Health Secretary Francisco Duque III yesterday reported the Philippines’ first fatality linked to Influenza A(H1N1), whom he identified only as a 49-year-old female from Metro Manila.
A DOH bulletin yesterday said the 49-year-old known to have a pre-existing chronic heart disease, was found to be positive for A(H1N1).
The patient had flu-like symptoms starting on June 17 consisting of dry cough, fever and chills and difficulty of breathing just before death on June 19, Duque said.
Duque said that post-autopsy findings disclosed that the death was caused by congestive heart failure secondary to acute myocardial infarction aggravated by severe pneumonia either bacterial, viral or both.
“Given the available information, we cannot conclude that the death is due to A(H1N1). But in other countries which have reported A(H1N1) deaths, majority have pre-existing medical conditions. We condole with the family of the patient as we mourn her untimely death,” Duque said.
Because of this first reported case of death in a patient with an incidental finding of A(H1N1) in the country, Duque said that the DOH will be more aggressive in targeting segments of patients with a high vulnerability to fatal flu complications saying that they should be the ones receiving the most care and attention by healthcare professionals.
“We want to make it clear that high-risk groups, once they have the flu symptoms, should immediately go to their doctor. They should not wait for their symptoms to worsen because they are prone to many infections other than the novel virus such as our seasonal flu strains,” he said.
“These are patients with uncontrolled diabetes, frank cardiovascular disease, COPD, organ transplant recipients, those who are immuno-compromised, those with chronic liver and kidney disease, people suffering from other infections like HIV/AIDs and TB, pregnant women and the very young and the elderly,” Duque added.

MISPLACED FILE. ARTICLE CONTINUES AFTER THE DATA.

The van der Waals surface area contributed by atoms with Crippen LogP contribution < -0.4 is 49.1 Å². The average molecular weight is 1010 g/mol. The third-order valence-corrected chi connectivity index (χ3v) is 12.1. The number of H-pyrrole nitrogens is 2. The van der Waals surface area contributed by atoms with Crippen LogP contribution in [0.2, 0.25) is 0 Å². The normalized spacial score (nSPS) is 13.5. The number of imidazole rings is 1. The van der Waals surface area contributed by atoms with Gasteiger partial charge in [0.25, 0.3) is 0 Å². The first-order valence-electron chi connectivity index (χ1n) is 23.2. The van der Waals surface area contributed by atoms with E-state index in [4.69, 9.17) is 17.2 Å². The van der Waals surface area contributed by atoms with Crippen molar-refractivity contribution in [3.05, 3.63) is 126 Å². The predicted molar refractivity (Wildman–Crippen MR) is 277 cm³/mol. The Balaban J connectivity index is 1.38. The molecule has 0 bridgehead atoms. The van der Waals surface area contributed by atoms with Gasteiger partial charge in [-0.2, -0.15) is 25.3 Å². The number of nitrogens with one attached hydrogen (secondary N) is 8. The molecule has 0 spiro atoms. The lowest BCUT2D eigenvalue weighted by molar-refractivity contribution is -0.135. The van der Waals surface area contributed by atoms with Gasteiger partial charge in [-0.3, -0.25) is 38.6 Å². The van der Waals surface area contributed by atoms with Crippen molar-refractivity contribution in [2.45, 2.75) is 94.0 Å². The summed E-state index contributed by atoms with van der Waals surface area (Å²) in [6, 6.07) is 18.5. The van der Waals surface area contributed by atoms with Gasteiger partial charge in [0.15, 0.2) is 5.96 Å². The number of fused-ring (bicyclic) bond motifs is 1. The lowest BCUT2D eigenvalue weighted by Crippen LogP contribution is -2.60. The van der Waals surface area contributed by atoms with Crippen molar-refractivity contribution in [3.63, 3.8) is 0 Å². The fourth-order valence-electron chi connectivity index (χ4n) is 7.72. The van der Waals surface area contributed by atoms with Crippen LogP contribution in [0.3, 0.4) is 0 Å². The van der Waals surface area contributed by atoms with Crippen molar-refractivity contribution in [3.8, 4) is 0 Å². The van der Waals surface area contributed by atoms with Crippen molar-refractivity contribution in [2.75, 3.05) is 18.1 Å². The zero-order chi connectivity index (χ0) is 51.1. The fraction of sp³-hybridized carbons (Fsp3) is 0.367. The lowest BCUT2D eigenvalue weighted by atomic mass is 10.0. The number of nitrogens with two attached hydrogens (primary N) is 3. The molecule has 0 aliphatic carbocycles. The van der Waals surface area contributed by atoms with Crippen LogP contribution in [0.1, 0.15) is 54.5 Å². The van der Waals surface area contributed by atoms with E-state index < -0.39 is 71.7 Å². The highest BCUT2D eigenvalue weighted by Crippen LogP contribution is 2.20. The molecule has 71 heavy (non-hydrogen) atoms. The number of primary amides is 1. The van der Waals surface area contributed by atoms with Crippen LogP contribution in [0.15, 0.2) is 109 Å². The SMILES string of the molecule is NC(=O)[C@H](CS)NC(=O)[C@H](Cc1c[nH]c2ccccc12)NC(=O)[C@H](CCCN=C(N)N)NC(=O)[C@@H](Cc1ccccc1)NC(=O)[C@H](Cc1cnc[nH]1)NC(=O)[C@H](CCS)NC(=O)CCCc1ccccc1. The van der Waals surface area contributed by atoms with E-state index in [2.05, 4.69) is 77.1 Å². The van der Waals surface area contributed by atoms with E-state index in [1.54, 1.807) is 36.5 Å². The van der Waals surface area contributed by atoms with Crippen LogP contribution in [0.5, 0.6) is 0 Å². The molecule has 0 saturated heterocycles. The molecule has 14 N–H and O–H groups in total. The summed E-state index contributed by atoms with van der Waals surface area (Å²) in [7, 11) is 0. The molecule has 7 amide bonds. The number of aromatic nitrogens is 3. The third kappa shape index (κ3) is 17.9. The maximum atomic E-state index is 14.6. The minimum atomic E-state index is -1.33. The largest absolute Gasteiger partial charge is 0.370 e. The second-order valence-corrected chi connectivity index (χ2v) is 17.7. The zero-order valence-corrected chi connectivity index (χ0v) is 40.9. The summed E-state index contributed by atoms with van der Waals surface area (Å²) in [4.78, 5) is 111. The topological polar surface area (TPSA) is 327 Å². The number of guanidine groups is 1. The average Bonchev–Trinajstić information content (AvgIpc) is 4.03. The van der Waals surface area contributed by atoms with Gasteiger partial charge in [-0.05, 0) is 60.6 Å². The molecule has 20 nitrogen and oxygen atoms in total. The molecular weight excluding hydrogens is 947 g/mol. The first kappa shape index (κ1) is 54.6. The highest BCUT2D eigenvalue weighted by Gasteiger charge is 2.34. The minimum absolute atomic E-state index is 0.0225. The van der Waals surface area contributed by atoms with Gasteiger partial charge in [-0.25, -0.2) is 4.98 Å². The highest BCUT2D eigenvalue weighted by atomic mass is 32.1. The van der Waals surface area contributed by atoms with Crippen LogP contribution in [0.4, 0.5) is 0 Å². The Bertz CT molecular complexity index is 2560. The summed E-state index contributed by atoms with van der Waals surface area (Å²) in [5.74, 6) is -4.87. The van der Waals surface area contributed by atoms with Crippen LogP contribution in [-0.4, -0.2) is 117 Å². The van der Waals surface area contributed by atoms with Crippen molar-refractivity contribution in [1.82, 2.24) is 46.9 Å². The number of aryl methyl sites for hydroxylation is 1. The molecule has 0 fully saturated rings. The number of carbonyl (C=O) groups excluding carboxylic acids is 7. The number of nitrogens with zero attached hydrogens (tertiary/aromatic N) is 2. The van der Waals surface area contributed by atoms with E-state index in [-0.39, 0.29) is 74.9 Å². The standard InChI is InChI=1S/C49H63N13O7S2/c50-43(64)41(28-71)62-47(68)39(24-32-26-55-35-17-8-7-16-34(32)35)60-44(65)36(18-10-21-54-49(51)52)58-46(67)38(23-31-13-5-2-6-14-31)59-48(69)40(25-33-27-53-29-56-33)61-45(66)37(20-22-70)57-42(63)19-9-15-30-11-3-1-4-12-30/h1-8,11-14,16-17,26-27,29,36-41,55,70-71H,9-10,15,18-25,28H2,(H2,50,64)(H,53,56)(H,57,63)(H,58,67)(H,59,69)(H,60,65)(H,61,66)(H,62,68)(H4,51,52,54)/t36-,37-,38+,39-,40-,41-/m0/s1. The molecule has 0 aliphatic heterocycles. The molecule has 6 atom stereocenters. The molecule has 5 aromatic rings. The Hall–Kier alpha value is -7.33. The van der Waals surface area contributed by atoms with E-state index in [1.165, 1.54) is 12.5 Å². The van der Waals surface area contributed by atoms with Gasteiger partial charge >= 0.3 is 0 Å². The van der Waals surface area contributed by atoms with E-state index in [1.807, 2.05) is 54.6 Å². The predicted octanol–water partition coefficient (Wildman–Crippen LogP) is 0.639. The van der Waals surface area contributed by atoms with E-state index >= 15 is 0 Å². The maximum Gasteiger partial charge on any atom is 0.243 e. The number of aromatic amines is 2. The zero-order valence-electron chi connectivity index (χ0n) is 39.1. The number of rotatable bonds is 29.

Duque stressed that globally and locally, the overwhelming majority of cases only experience mild symptoms and, eventually, make a rapid and full recovery, often even without any form of medical intervention.
“It is prudent for parents to seek professional care for children with rapid breathing, excessive drowsiness or dehydration. In adults, chest pain, prolonged fever or labored breathing should prompt warnings to see a doctor,” Duque said.
Duque advised the public to continue heeding the recommendations of the DOH on proper hand washing, cough etiquette, and other hygiene practices.
“The best defense against A(H1N1) and other diseases is to boost your immune system. Most people can fight off this virus without special medications or hospitalization. You can stay at home and take supportive care like plenty of fluids, vitamins and bed rest,” Duque stressed.
The Philippines, so far, has 445 confirmed A(H1N1) cases, 84 percent of whom have recovered, he said.
In Western Visayas, seven new suspected A(H1N1) cases were under observation yesterday bringing to 50 the total number of COUs in the region, but positive cases remained at six, the DOH reported
Three of the confirmed cases have been discharged, one has just completed medication, and two are still undergoing treatment, the report added.
Of the 50 COUs in Western Visayas from May 18 to June 22, 2009, 35 are from Iloilo, 19 from Negros Occidental, four – Capiz and two – Aklan, the DOH report said.
Of the confirmed A(H1N1) cases four are from Negros Occidental, one from Iloilo and one from Capiz.*